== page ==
Far too many Washingtonians with disabilities are just one accident or mishap from financial catastrophe. SNAP plays a vital role in providing them with added financial security. Further, by ensuring they have the resources for adequate nutrition, SNAP offers them a key foundation of good health. Policymakers must protect this important program against funding cuts being proposed by Congress and President Trump.
Two out of five non-elderly individuals with disabilities in Washington state participate in SNAP. For them, it is an especially important resource because having a disability can make life more expensive and can make it harder to earn enough money to buy food and other necessities.
People with disabilities are more likely to live in poverty than those who don’t. In fact, as seen in the chart below, 33 percent of children with disabilities live below the federal poverty line in Washington state, compared to 21 percent of non-disabled children. And among 18 to 64 year olds, people with disabilities are twice as likely to live in poverty than non-disabled people. Given that this is the time of life when most people are in the workforce, earning income, and saving money, this data underscores how much harder it can be for people with disabilities to make ends meet without basic supports like SNAP.
[Click on graphic to enlarge.]
Despite the fact that SNAP provides important nutrition benefits to millions of low-income people with disabilities nationwide, President Trump has proposed shifting 25 percent of the federal cost of the program to states, which would cost Washington state an additional $363 million a year. Congressional House Republicans are also in the process of negotiating a 2018 budget resolution that will likely propose sweeping changes to SNAP, including cuts to overall spending and shifting costs to states. Among the other things the president and Congressional Republicans have proposed are:
- The elimination of a small SNAP benefit (called the “minimum SNAP benefit”) that seniors and people with disabilities can qualify for in connection with other public supports. This modest amount of additional assistance is critical for people living in poverty.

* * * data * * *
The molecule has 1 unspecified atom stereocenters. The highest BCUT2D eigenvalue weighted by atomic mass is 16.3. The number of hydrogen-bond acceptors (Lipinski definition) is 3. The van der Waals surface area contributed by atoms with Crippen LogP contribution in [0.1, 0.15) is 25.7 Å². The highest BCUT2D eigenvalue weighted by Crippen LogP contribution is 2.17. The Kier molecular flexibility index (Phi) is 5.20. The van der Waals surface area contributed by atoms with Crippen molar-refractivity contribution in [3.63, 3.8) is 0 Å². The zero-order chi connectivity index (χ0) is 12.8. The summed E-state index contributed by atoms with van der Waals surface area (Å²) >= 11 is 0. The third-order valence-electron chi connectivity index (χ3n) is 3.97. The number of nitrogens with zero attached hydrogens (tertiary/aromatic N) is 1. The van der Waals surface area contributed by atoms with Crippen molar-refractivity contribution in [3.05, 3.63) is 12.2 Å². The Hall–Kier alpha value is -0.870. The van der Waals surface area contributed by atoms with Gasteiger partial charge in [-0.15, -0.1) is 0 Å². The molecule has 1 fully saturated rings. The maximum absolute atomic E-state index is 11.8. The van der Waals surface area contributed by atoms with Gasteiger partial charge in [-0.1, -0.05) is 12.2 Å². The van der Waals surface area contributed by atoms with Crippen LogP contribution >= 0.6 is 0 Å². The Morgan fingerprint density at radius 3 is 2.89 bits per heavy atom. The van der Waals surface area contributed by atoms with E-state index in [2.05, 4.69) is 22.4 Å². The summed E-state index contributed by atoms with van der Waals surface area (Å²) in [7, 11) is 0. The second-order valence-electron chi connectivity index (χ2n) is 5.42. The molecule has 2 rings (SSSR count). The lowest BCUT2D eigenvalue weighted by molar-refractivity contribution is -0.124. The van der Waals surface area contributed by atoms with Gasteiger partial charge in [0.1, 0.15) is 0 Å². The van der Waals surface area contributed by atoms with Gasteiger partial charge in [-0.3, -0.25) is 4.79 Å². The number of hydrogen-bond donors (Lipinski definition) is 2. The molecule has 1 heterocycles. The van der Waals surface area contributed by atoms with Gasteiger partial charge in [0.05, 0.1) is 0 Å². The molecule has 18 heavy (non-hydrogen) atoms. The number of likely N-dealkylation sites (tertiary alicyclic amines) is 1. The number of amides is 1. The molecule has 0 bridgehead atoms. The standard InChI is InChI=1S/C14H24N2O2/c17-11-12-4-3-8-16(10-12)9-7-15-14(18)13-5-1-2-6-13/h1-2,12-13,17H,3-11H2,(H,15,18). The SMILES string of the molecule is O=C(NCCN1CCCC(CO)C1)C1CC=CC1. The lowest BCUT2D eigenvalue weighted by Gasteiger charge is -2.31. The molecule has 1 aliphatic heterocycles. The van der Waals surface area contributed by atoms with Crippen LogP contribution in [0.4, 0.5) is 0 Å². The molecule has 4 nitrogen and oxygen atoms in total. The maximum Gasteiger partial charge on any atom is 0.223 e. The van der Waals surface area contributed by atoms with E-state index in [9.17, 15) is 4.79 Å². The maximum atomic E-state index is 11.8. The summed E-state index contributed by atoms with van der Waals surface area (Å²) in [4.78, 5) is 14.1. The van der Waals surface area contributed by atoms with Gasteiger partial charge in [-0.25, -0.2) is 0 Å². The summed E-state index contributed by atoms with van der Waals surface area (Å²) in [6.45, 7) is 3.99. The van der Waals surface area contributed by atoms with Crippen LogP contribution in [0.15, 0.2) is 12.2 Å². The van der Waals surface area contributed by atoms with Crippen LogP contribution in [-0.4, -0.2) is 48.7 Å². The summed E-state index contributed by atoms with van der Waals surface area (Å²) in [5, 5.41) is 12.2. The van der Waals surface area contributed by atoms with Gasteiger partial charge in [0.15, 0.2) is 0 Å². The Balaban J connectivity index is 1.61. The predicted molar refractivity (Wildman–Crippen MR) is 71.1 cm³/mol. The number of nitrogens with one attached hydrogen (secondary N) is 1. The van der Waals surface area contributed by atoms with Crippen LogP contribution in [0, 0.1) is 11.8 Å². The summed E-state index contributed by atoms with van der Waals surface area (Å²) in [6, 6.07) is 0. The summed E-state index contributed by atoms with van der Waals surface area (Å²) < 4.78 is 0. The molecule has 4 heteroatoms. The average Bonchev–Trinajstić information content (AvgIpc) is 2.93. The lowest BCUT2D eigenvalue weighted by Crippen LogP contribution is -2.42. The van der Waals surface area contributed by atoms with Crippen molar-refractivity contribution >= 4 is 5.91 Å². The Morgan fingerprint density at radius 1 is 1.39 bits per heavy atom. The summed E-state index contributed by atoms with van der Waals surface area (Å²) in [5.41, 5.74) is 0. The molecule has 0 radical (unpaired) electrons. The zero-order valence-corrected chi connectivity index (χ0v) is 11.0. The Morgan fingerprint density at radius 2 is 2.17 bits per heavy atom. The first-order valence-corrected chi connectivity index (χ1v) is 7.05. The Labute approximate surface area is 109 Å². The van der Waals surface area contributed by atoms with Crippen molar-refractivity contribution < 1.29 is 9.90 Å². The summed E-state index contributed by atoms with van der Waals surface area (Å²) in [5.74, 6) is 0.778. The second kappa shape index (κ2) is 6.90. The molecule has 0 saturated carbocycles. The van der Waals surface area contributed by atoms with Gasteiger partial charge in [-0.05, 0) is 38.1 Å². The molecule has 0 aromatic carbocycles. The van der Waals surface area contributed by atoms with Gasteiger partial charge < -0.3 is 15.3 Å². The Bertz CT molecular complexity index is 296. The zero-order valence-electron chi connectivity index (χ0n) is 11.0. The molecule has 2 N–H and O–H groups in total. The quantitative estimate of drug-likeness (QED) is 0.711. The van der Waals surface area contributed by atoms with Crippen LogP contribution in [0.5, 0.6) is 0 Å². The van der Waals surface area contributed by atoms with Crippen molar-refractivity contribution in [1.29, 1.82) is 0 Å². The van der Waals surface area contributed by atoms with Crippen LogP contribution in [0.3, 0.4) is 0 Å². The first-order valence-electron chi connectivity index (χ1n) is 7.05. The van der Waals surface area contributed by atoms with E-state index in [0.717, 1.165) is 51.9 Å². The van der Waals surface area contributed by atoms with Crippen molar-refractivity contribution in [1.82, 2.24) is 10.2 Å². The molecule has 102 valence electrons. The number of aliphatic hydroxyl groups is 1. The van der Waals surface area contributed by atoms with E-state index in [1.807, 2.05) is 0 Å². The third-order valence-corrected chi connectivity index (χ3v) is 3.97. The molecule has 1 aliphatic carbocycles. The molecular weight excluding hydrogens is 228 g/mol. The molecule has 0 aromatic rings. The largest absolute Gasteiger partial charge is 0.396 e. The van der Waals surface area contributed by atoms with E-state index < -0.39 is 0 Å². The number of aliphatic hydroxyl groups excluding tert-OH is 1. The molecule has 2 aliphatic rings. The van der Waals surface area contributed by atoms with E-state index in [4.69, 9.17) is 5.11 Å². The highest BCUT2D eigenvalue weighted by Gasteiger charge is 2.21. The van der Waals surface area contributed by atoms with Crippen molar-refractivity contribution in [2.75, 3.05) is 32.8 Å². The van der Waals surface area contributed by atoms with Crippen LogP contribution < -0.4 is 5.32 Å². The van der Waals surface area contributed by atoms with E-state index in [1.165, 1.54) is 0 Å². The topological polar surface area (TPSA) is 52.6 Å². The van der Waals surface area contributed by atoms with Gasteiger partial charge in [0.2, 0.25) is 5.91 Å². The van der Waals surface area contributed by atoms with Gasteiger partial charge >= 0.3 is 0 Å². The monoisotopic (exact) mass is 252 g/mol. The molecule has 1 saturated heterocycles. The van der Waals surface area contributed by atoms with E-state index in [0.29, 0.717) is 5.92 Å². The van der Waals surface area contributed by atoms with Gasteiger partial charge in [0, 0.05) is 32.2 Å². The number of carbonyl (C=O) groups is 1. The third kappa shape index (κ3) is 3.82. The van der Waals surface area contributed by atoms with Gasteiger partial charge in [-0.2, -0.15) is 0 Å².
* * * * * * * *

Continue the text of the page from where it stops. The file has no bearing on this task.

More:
- Limits on the length of time people living in communities with high unemployment can receive SNAP. This is yet another challenge for people with disabilities who already have a difficult time finding work.
- New fees imposed on grocers who accept SNAP benefits, which will result in many grocers opting out of the program. This will obviously make it harder for SNAP participants to find stores where they can use their food assistance benefits.
Not only will none of these proposals help people move out of poverty; they will actually increase hardship for working families and millions of Americans with disabilities.
SNAP plays a vital role in ensuring that many Washingtonians with disabilities can put food on the table and have an opportunity to move out of poverty. As Congressional budget writers in Washington D.C. sit down to figure out how they will allocate public resources, Washington state’s elected officials should ensure that all residents – especially those with disabilities – have access to basic supports like SNAP.
To find out more about how SNAP is a critical resource for many people with disabilities, read the Center on Budget and Policy Priorities’ report, “SNAP Provides Needed Food Assistance to Millions of People with Disabilities.”